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I taught English in Japanese public junior and senior high schools for three years, and my experiences in the classroom taught me this: word-for-word translation doesn’t work. The perfect example comes from one of the first lessons I led. The lesson about vocabulary associated with family: father, mother, sister, brother, etc.  As I was “introducing” my family to a room full of 12-year-old students, I put a photo of my mother on the screen.

“This is my mother. Her name is Gayl,” I said.

Giggles erupted in the front row. Weird, I thought…I didn’t think I’d made a joke.

I continued with the lesson, introducing the rest of my family. At the end of class, I went through the full introduction for review. Again, giggles.

“What’s funny?” I asked.

Convincing a Japanese student to stand out from their classmates can be difficult, but finally, I convinced one boy to tell me what was funny.

“Your mother’s name…Gayl. In Japanese it means…” he opened up his dictionary.

He pointed to a word: throw up. The way I was pronouncing my mother’s name somehow sounded like a similar word in Japanese that meant vomit. I joined them in their laughter. And from then on…I only referred to my mother as Mom.

The word-for-word translation clearly didn’t work in my bilingual classroom, and it won’t work for your bilingual (or multilingual) eLearning course.

If you’re assigned a project that requires translation into multiple languages, here are three tips to ensure you don’t end up unintentionally teaching people the word for vomit.

Include bilingual requirements in your needs analysis

Ideally, you should know from day one if your course will be delivered in more than one language; cover the question as part of your needs analysis process. If you have language requirements identified up front, you’re able to design appropriately. For example, you can select universal images rather than use English-based graphics. Or if you know you’ll be offering the course in Japanese, you can plan for on-screen text that works in both vertical and horizontal formats. It’s much easier and more efficient if you have these design parameters in mind from the beginning, rather than after the course has been finished.

Determine if it will be wholly or partially bilingual content

Once you know the content will be delivered in more than one language, determine if everything will be translated or if you’ll only be translating on-screen text, navigation menus, audio, video or all of the above. That helps not only with budget requirements but also helps you identify how much additional time might be required to allow learners to process the content if not everything is translated. (Ideally, you will translate all of the content, but if budget issues arise, this becomes a consideration.)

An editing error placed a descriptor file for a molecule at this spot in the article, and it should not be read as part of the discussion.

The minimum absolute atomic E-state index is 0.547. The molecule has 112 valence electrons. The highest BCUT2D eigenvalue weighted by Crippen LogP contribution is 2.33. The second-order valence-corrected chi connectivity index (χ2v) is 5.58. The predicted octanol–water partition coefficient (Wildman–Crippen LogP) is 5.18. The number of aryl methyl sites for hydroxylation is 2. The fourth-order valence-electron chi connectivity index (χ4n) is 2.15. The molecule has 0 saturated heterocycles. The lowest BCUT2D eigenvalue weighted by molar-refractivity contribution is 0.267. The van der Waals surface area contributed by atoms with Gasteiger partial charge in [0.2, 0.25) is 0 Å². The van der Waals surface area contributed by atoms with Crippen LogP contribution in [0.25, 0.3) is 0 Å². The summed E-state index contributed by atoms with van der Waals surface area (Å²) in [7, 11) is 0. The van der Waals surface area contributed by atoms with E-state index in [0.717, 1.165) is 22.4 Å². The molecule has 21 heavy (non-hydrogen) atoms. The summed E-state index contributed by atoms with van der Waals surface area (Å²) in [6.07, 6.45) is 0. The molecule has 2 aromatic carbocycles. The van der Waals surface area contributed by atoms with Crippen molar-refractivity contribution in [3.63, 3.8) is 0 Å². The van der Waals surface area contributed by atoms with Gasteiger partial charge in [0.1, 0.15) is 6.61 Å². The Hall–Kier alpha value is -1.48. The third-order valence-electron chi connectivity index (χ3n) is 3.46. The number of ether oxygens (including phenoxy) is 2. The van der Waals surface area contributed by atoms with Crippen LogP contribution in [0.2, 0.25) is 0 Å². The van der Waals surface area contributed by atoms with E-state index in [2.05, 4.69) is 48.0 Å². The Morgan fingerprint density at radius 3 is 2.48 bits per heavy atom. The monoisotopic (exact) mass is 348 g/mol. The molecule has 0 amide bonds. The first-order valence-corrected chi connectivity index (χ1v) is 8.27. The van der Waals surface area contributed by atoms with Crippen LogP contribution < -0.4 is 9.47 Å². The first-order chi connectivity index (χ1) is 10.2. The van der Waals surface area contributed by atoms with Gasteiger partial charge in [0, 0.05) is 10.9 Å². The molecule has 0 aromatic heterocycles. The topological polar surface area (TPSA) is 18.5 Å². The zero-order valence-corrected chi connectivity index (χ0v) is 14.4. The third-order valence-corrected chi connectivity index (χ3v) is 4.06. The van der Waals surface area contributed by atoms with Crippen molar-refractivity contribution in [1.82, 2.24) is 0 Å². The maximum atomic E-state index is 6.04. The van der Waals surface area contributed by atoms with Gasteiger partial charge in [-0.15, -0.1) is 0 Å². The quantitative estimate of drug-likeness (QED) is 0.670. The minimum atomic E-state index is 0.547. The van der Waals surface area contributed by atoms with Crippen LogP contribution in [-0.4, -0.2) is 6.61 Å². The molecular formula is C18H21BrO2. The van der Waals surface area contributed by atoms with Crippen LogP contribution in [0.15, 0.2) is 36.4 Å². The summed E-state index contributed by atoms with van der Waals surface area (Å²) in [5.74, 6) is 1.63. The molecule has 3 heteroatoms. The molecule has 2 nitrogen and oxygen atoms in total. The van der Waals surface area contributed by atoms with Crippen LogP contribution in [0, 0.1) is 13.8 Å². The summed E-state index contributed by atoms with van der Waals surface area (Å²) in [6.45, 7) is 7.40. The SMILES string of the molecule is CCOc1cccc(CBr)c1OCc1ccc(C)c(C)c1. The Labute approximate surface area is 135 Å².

Hire a native-level translator

Finally, Google translate is a great solution if you need a quick, informal translation of some text. But if you’re creating an entire course, hire a translator who has native-level proficiency in speaking and writing the language. You want learners to appreciate your course, regardless of the language in which they receive the information. Every language has nuances that can make or break the effectiveness of your course. Don’t wait for learners to inform you that you’ve made a blunder. When that happens, the credibility of the course suffers.

Honestly, language is a tricky thing, and you may not be able to avoid every possible issue (see above story related to my vocabulary blunder). But, if you’re creating content that will be translated into multiple languages to support bilingual eLearning, you and your learners will benefit if you’re proactive, understand the parameters, and work with a qualified translator.

LizSheffieldBioLiz Sheffield is a freelance writer with a background in training and development. She specializes in writing about everything related to the human side of business. You can contact her via LinkedIn or Twitter.

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